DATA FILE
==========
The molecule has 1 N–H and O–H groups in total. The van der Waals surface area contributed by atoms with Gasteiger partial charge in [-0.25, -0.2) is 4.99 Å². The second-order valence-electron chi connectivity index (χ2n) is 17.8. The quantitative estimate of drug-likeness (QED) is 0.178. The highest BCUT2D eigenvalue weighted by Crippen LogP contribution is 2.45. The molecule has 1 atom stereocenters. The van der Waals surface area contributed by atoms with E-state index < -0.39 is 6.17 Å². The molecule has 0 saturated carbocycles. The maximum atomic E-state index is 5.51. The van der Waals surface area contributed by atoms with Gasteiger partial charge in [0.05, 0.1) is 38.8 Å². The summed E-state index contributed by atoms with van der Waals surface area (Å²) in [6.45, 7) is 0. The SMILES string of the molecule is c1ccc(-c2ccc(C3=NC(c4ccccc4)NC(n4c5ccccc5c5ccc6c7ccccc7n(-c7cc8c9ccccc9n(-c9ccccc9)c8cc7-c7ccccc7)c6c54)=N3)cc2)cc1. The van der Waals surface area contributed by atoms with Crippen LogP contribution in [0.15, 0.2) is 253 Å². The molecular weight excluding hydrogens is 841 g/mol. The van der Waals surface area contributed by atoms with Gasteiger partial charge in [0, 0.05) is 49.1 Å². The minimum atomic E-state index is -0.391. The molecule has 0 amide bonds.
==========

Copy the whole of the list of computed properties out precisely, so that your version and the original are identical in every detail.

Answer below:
The molecule has 1 N–H and O–H groups in total. The van der Waals surface area contributed by atoms with Gasteiger partial charge in [-0.25, -0.2) is 4.99 Å². The second-order valence-electron chi connectivity index (χ2n) is 17.8. The quantitative estimate of drug-likeness (QED) is 0.178. The highest BCUT2D eigenvalue weighted by Crippen LogP contribution is 2.45. The molecule has 1 atom stereocenters. The van der Waals surface area contributed by atoms with E-state index < -0.39 is 6.17 Å². The molecule has 0 saturated carbocycles. The maximum atomic E-state index is 5.51. The van der Waals surface area contributed by atoms with Gasteiger partial charge in [0.05, 0.1) is 38.8 Å². The summed E-state index contributed by atoms with van der Waals surface area (Å²) in [6.45, 7) is 0. The SMILES string of the molecule is c1ccc(-c2ccc(C3=NC(c4ccccc4)NC(n4c5ccccc5c5ccc6c7ccccc7n(-c7cc8c9ccccc9n(-c9ccccc9)c8cc7-c7ccccc7)c6c54)=N3)cc2)cc1. The van der Waals surface area contributed by atoms with Crippen LogP contribution in [0.15, 0.2) is 253 Å². The molecular weight excluding hydrogens is 841 g/mol. The van der Waals surface area contributed by atoms with Gasteiger partial charge in [0, 0.05) is 49.1 Å². The minimum atomic E-state index is -0.391. The molecule has 0 amide bonds.